But imagine a blind person who does not admit she is blind. Instead of saying,
This is pathological behavior. Such is actually the case with the feeling-impaired, for it is symptomatic of this disease that the individual who feels inadequately, or not at all, denies their lack of feeling and attributes the problem of emotional impairment to others.
In effect such a person says,
The feeling-impaired are victims of Erotic deprivation.
The Trap of Narcissism
De-centered from Eros, teetering continually between excess and deprivation, uprooted from empathic rapport with Sacred Nature, alienated from our authentic selves by the very social identities we assume to define ourselves, deviated in our religious instincts by the "blackmail of transcendence," shackled with guilt, driven to shame by the media-fuelled craze for desirability, success and celebrity, intimidated by the constant lies and threats of political gangsters, enslaved by work that does not engage our genuine talents - the teachers of the Mysteries would have a challenge on their hands, were they to tackle the human condition today.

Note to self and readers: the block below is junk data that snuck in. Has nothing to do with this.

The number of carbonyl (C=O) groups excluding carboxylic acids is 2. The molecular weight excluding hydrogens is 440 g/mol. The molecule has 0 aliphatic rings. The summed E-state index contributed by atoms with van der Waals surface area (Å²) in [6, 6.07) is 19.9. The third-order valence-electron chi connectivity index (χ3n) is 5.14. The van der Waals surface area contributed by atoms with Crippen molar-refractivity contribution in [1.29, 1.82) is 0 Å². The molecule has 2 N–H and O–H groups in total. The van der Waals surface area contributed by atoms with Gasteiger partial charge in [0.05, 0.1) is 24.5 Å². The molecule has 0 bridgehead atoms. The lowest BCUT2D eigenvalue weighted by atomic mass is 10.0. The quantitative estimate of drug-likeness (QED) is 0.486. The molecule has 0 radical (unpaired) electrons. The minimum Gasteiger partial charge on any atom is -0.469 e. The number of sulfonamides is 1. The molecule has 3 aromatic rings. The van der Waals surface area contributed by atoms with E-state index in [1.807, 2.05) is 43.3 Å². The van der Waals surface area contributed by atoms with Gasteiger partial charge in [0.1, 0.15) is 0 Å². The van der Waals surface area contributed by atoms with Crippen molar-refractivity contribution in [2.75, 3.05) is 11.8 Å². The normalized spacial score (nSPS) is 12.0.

After two thousand years of ever deepening narcissism, the species may be bottoming out on self-concern. In an article entitled "The Death of Intimacy" (Guardian Weekly, September 24-30, 2004), Martin Jacques observed that,
In "an ego-market society," where "life becomes shopping," there is a danger that we will lose our humanity in our obsession with our selves. The mirroring menace of self-concern is the Sphinx of our time.
As we face this menace, what Diotima taught Socrates may be more important than ever. In the Symposium, the wise midwife relates a folk legend to explain the birth of Eros:
Just imagine it! Eros is the child of lack and resource!